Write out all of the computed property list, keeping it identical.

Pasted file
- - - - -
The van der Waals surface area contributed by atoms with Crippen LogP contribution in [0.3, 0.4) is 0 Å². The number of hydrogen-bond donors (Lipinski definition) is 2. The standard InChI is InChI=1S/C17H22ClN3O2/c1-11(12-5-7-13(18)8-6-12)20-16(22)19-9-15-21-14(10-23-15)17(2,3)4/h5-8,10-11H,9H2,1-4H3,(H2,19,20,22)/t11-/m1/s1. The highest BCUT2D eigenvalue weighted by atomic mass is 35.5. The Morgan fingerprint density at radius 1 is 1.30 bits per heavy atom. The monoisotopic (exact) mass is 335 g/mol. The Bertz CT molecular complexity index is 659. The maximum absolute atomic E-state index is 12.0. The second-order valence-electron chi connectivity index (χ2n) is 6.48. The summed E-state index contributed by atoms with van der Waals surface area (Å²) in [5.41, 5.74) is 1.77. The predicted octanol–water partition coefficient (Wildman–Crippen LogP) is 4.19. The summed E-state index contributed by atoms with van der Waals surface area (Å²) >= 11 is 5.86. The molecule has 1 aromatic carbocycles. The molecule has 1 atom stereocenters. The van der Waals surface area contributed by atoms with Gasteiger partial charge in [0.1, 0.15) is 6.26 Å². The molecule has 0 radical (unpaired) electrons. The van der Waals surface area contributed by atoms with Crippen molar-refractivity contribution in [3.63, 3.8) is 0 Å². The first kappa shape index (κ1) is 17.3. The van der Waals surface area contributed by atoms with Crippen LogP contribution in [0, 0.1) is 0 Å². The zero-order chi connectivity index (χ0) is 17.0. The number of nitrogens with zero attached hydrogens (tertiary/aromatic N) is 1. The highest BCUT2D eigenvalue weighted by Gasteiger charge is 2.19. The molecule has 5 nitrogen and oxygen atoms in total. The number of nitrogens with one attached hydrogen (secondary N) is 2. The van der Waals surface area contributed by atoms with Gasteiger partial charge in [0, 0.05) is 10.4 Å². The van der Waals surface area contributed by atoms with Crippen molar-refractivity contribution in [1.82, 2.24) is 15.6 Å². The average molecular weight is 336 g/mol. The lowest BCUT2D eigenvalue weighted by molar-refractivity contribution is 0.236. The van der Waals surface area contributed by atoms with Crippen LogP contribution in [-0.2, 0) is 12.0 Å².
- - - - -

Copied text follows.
The van der Waals surface area contributed by atoms with Crippen LogP contribution in [0.3, 0.4) is 0 Å². The number of hydrogen-bond donors (Lipinski definition) is 2. The standard InChI is InChI=1S/C17H22ClN3O2/c1-11(12-5-7-13(18)8-6-12)20-16(22)19-9-15-21-14(10-23-15)17(2,3)4/h5-8,10-11H,9H2,1-4H3,(H2,19,20,22)/t11-/m1/s1. The highest BCUT2D eigenvalue weighted by atomic mass is 35.5. The Morgan fingerprint density at radius 1 is 1.30 bits per heavy atom. The monoisotopic (exact) mass is 335 g/mol. The Bertz CT molecular complexity index is 659. The maximum absolute atomic E-state index is 12.0. The second-order valence-electron chi connectivity index (χ2n) is 6.48. The summed E-state index contributed by atoms with van der Waals surface area (Å²) in [5.41, 5.74) is 1.77. The predicted octanol–water partition coefficient (Wildman–Crippen LogP) is 4.19. The summed E-state index contributed by atoms with van der Waals surface area (Å²) >= 11 is 5.86. The molecule has 1 aromatic carbocycles. The molecule has 1 atom stereocenters. The van der Waals surface area contributed by atoms with Gasteiger partial charge in [0.1, 0.15) is 6.26 Å². The molecule has 0 radical (unpaired) electrons. The van der Waals surface area contributed by atoms with Crippen molar-refractivity contribution in [3.63, 3.8) is 0 Å². The first kappa shape index (κ1) is 17.3. The van der Waals surface area contributed by atoms with Crippen LogP contribution in [0, 0.1) is 0 Å². The zero-order chi connectivity index (χ0) is 17.0. The number of nitrogens with zero attached hydrogens (tertiary/aromatic N) is 1. The highest BCUT2D eigenvalue weighted by Gasteiger charge is 2.19. The molecule has 5 nitrogen and oxygen atoms in total. The number of nitrogens with one attached hydrogen (secondary N) is 2. The van der Waals surface area contributed by atoms with Gasteiger partial charge in [0, 0.05) is 10.4 Å². The van der Waals surface area contributed by atoms with Crippen molar-refractivity contribution in [1.82, 2.24) is 15.6 Å². The average molecular weight is 336 g/mol. The lowest BCUT2D eigenvalue weighted by molar-refractivity contribution is 0.236. The van der Waals surface area contributed by atoms with Crippen LogP contribution in [-0.2, 0) is 12.0 Å².